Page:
Generally, Department of Transportation regulations cover safety-sensitive transportation employers and employees. Each Department of Transportation agency (FRA, FMCSA, FTA, FAA, PHMSA), as well as the U.S. Coast Guard, have specific drug and alcohol testing regulations that outline the agency's prohibitions on drug and alcohol use:
- Who is subject to the regulations
- What testing is authorized
- When testing is authorized
- Consequences of non-compliance
For More Information, visit our DOT page.
What is the difference between a DOT drug test and a Non-DOT drug test?
A DOT drug screen tests a specimen for five drugs—opiates, PCP, amphetamines/methamphetamines, marijuana and cocaine. A DOT-approved chain-of-custody form is used during the collection process, a split sample is collected and the specimens are forwarded to the laboratory for testing. Following the MRO's review, results are reported to the designated reporting agency. Non-DOT drug testing can be expanded into a 10-panel drug screen by testing for the above five drugs and adding barbiturates, benzodiazepines, methadone, methaqualone and propoxyphene.
For More Information, visit our DOT page.
What is a Medical Review Officer?
A licensed physician with a history of substance abuse diagnostic work. Per DOT regulations all DOT drug screens must be reviewed by an MRO. Many states also require an MRO review, and this service is available for non-DOT testing if desired. Services include the interpretation and evaluation of test results from confirmed positive, adulterated and substituted specimens in addition to the employee's medical history or other relevant biomedical information necessary to determine if there is a legitimate explanation for a confirmed positive test.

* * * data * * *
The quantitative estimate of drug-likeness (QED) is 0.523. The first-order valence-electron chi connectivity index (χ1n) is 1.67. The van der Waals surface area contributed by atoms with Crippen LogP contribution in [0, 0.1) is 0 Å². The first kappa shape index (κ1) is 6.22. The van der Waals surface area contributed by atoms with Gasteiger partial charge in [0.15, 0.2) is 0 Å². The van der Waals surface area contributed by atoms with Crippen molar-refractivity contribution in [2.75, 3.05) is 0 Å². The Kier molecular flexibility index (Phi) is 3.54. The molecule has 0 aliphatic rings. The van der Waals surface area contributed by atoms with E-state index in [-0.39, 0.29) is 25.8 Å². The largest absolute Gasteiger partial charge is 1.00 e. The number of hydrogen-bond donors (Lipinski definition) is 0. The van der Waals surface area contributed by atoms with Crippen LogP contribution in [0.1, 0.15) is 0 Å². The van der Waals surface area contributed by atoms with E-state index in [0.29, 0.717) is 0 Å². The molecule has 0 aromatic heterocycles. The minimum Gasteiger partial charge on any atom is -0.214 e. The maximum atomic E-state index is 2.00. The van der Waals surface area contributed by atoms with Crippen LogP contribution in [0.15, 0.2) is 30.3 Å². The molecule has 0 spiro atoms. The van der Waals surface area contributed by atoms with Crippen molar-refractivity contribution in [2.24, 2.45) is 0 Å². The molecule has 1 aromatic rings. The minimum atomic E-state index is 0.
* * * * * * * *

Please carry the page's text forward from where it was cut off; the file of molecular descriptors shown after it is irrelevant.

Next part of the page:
What is SAMHSA?
The Substance Abuse and Mental Health Services Administration is an agency of the U.S. Department of Health and Human Services. Established in 1992, SAMHSA was created as a services agency to focus attention, programs, and funding on improving the lives of people with or at risk for mental and substance abuse disorders. SAMHSA works to ensure that people with or at risk for a mental or addictive disorder have the opportunity for a fulfilling life that includes a job, a home, and meaningful relationships with family and friends.
What is a "false” positive?
During a screening, if the test detects a drug it is called a non-negative or "presumed" positive. If the drug detected is one you are taking through prescription at your doctor's orders, it is a negative, or negated positive. Some over-the-counter medications will preliminarily test non-negative (positive), but the confirmatory tests will rule out any non-illicit substances. What is generally called a "false" positive is simply a result which has not been confirmed.
Will commonly used items such as vitamins, penicillin, aspirin, caffeine and acetaminophen (Tylenol) affect the results?
No - the results are not affected by these substances. The commonly taken medications are chemically and structurally different after being metabolized by the body from the drugs being tested for and do not interfere with the test results in most cases.
Is it possible to beat a drug test?
The only 100 percent guaranteed method to pass a screening is to avoid using illegal drugs. Laboratories test for the presence of substances intended to alter test results. Laboratories can now detect if an individual took a substance to alter results or has diluted the specimen by drinking lots of water. Occasionally, a subject may also attempt to substitute a counterfeit urine specimen or other liquid, but this too can be detected.
What are random drug tests?